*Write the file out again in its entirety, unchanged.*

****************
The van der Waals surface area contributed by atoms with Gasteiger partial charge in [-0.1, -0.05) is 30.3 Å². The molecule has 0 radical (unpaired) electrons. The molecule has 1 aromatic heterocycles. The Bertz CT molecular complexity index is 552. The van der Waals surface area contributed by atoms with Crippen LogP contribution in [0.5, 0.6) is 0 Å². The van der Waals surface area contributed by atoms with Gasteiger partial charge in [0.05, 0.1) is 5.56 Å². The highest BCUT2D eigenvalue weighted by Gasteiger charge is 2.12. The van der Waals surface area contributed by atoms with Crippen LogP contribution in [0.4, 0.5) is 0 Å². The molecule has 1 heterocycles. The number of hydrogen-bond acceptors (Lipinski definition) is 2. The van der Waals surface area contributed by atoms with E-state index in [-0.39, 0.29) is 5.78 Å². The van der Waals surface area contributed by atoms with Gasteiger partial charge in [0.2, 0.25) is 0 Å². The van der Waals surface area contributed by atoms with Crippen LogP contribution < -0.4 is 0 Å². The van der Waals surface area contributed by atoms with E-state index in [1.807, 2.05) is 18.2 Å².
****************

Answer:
The van der Waals surface area contributed by atoms with Gasteiger partial charge in [-0.1, -0.05) is 30.3 Å². The molecule has 0 radical (unpaired) electrons. The molecule has 1 aromatic heterocycles. The Bertz CT molecular complexity index is 552. The van der Waals surface area contributed by atoms with Crippen LogP contribution in [0.5, 0.6) is 0 Å². The van der Waals surface area contributed by atoms with Gasteiger partial charge in [0.05, 0.1) is 5.56 Å². The highest BCUT2D eigenvalue weighted by Gasteiger charge is 2.12. The van der Waals surface area contributed by atoms with Crippen LogP contribution in [0.4, 0.5) is 0 Å². The molecule has 1 heterocycles. The number of hydrogen-bond acceptors (Lipinski definition) is 2. The van der Waals surface area contributed by atoms with E-state index in [-0.39, 0.29) is 5.78 Å². The van der Waals surface area contributed by atoms with Gasteiger partial charge in [0.2, 0.25) is 0 Å². The van der Waals surface area contributed by atoms with Crippen LogP contribution < -0.4 is 0 Å². The van der Waals surface area contributed by atoms with E-state index in [1.807, 2.05) is 18.2 Å².